Islandia, N.Y.-based CA Technologies Inc.’s move to integrate its project and portfolio management (PPM) software with Salesforce.com’s Chatter collaboration tool will, according to one analyst, drive adoption to PPM technologies, however, whether the social capability will improve users’ ability to manage projects remains to be seen.
“The real question is, will executives see more accurate forecasts based on more current planning and actuals data?” said Barry Cousins, senior analyst with London, Ont.-based Info-Tech Research Group Inc.
PPM tools are supposed to help business leaders manage resources in order to complete initiatives and ultimately take them to market, said Cousins. But, he added, PPM technologies have traditionally suffered from low adoption, which then means good data becomes limited to those who need it to manage projects.
Cousins warns that while injecting social into the fray will help increase usage of PPM tools, users have so many collaboration options at their fingertips that “adding another one to the PPM tool doesn’t necessarily mean they’re going to become better project estimators and do a better job of tracking their actual progress on their work.”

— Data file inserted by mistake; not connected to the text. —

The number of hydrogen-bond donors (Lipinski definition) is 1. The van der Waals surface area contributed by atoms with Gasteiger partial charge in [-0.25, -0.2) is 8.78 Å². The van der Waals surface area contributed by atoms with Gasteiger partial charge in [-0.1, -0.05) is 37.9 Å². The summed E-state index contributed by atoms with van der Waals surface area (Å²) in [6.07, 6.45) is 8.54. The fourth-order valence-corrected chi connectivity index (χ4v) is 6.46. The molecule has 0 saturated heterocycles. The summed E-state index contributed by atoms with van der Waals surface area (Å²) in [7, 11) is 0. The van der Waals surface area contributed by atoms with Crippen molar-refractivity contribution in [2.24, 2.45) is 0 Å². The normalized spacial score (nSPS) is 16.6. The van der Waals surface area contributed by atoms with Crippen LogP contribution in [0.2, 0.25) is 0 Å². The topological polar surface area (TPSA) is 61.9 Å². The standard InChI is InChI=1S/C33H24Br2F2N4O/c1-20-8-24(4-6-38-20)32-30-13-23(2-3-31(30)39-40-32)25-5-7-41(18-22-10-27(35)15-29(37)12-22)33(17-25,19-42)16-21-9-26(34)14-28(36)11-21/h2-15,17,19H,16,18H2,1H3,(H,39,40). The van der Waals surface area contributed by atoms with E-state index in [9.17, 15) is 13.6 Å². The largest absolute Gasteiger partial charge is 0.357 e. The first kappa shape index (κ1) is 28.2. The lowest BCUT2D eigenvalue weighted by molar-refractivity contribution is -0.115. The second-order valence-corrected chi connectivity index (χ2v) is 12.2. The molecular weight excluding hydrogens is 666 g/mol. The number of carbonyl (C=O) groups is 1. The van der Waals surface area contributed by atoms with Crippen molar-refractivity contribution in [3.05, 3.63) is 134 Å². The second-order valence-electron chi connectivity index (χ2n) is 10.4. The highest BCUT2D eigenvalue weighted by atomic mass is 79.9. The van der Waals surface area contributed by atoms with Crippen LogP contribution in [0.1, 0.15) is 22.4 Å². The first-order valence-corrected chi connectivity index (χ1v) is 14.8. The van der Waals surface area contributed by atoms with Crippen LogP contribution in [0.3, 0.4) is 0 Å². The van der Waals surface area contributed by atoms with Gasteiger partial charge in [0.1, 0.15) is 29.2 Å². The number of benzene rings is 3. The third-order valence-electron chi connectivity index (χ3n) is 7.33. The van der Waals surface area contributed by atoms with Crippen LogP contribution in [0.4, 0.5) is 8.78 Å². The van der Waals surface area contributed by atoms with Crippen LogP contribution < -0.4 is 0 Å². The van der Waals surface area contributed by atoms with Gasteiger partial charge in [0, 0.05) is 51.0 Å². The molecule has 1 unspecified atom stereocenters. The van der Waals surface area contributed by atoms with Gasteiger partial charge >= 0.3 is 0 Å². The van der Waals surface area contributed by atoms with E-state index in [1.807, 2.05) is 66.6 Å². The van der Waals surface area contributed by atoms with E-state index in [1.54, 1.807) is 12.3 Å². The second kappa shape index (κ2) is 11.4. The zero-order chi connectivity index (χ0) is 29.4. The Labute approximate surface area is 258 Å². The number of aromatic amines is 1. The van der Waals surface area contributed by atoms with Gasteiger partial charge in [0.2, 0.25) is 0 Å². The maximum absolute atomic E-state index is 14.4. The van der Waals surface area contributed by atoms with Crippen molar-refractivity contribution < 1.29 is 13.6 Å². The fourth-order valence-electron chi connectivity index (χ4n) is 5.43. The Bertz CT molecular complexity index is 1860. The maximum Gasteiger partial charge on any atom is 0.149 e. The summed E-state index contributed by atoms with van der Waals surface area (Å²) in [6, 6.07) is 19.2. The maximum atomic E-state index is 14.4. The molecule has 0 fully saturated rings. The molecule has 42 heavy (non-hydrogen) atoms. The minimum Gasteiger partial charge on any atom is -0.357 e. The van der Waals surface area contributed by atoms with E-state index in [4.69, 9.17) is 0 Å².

Ken Jochims, senior product marketing manager for PPM software at CA Technologies, said the integration of Chatter into project management allows for better tracking of things such as individual features, documents and requirements, as well as components of a project that fall beyond the boundary of a PPM system “and put it in one container if you will.”
The Chatter integration—which, Jochims said was a natural choice of collaboration tool considering parts of the company’s PPM platform is built atop salesforce.com—is better than using the usual e-mail for tracking project tasks.
Moreover, the integration means non-PPM users, such as stakeholders who are not part of the project team, can also monitor the project’s progression. “You’re almost overhearing or tapping into a project using Chatter … unless someone is updating you on a daily basis,” said Jochims.
The challenge for IT project managers, said Jochims, is the “spreadsheet on steroids” that is a futile attempt at tracking details, and the use of tools, such as Instant Messaging, that are not designed as project management tools.
But Jochims warns that the industry shouldn’t “overhype the requirement for social” in all technologies, in that it should only be applied where appropriate. “It’s like saying if you’ve got a hammer, every problem looks like a nail,” said Jochims.